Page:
As part of this year’s Hackaday Prize, a each of our four nonprofit partners outline specific needs that became the targets of a design and build challenge. Field Ready was one of those nonprofits, and for the challenge they focused on quality control for their distributed manufacturing system. We took a look at Field Ready back in June to explore some of the unique challenges associated with their work, which included customers potentially not knowing that a product they procured came from Field Ready in the first place, leading to very little feedback on the performance of the products and nowhere to turn when replacements are needed.
The challenge was met by a dream team whose members each received a $6,000 microgrant to work full time on the project. The’ve just made their report on an easier way of tracking all of the products produced, and identifying them even for those not in the organization. As a result, Field Ready has a much improved manufacturing and supply process which allows them to gather more data and get better feedback from users of their equipment. Join us after the break for a closer look at the system and to watch the team’s presentation video.
Continue reading “Quality Control, Done Anywhere”
We all know that version one of a project is usually a stinker, at least in retrospect. Sure, it gets the basic idea into concrete form, but all it really does is set the stage for a version two. That’s better, but still not quite there. Version three is where the magic all comes together.
At least that’s how things transpired on [Shane Wighton]’s quest to build the perfect basketball robot. His first version was a passive backboard that redirected incoming shots based on its paraboloid shape. As cool as the math was that determined the board’s shape, it conspicuously lacked any complicated systems like motors and machine vision — you know, the fun stuff. Version two had all these elaborations and grabbed off-target shots a lot better, but still, it had a limited working envelope.
Enter version three, seen in action in the video below. Taking a page from [Mark Rober]’s playbook, [Shane] built a wickedly overengineered CoreXY-style robot to cover his shop wall. Everything was built with the lightest possible materials to keep inertia to a minimum and ensure the target ends up in the right place as quickly as possible. [Shane] even figured out how to mount the motor that tilts the backboard on the frame rather than to the carriage. A Kinect does depth-detection duty on the incoming ball — or the builder’s head — and drains pretty much every shot it can reach.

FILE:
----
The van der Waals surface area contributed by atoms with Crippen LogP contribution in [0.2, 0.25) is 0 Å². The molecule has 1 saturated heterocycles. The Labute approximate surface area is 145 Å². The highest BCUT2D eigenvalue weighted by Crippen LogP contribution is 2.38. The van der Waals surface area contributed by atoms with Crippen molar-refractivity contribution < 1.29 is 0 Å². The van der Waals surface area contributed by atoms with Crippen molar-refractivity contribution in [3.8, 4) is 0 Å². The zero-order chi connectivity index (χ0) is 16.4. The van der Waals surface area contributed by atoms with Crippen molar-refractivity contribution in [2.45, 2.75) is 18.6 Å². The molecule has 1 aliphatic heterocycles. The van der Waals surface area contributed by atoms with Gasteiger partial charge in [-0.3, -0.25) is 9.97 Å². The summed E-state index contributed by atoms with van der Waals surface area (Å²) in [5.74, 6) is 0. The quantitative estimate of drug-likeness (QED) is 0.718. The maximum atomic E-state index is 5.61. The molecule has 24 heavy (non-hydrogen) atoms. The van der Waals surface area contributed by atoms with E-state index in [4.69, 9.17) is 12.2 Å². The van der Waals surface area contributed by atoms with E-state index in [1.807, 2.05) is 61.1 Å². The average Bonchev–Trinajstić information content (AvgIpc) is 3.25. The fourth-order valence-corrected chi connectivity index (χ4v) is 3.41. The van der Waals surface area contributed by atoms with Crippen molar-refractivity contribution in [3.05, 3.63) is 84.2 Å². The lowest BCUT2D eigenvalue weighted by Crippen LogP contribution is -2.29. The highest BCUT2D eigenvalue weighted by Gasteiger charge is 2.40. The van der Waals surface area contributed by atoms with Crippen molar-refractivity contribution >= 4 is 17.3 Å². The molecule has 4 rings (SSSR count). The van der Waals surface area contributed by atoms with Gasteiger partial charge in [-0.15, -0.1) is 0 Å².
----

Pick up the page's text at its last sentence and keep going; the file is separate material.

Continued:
[Shane] has been doing some great work automating away the jobs of pro athletes. In addition to basketball, he has tackled both golf and baseball, bringing explosive power to each. We’re looking forward to versions two and three on both of those builds as well.
Continue reading “Third Time’s A Charm For This Basketball-Catching Robot”
Flying a quadcopter or other drone can be pretty exciting, especially when using the video signal to do the flying. It’s almost like a real-life video game or flight simulator in a way, except the aircraft is physically real. To bring this experience even closer to the reality of flying, [Kevin] implemented stereo vision on his quadcopter which also adds an impressive amount of functionality to his drone.
While he doesn’t use this particular setup for drone racing or virtual reality, there are some other interesting things that [Kevin] is able to do with it. The cameras, both ESP32 camera modules, can make use of their combined stereo vision capability to determine distances to objects. By leveraging cloud computing services from Amazon to offload some of the processing demands, the quadcopter is able to recognize faces and keep the drone flying at a fixed distance from that face without needing power-hungry computing onboard.
There are a lot of other abilities that this drone unlocks by offloading its resource-hungry tasks to the cloud. It can be flown by using a smartphone or tablet, and has its own web client where its user can observe the facial recognition being performed. Presumably it wouldn’t be too difficult to use this drone for other tasks where having stereoscopic vision is a requirement.
Thanks to [Ilya Mikhelson], a professor at Northwestern University, for this tip about a student’s project.
High Altitude Balloons (HAB) are a great way to get all kinds of data and shoot great photos and video, but what goes up must come down. Once the equipment has landed, one must track it down. GPS and LoRA, with its long wireless range and ease of use, are invaluable tools in tracking payloads that have returned to Earth. [Dave Akerman] has made handheld receivers to guide him to payloads, but wanted something even smaller; ideally something that could be worn on the wrist.
One day he came across the affordable LilyGo T-Watch which includes GPS and LoRA functionality, and he started getting ideas. The watch has the features, but the stock firmware didn’t measure up. Not to be deterred, [Dave] wrote new firmware to turn the device into a wrist-worn GPS and LoRA chase watch.
Not only is the new firmware functional, but it’s got a wonderful user interface. GitHub repository for the new firmware is here, and you can see the UI in action in the brief video embedded below.
Continue reading “Custom Firmware Makes A LoRA-Enabled HAB Tracker Watch”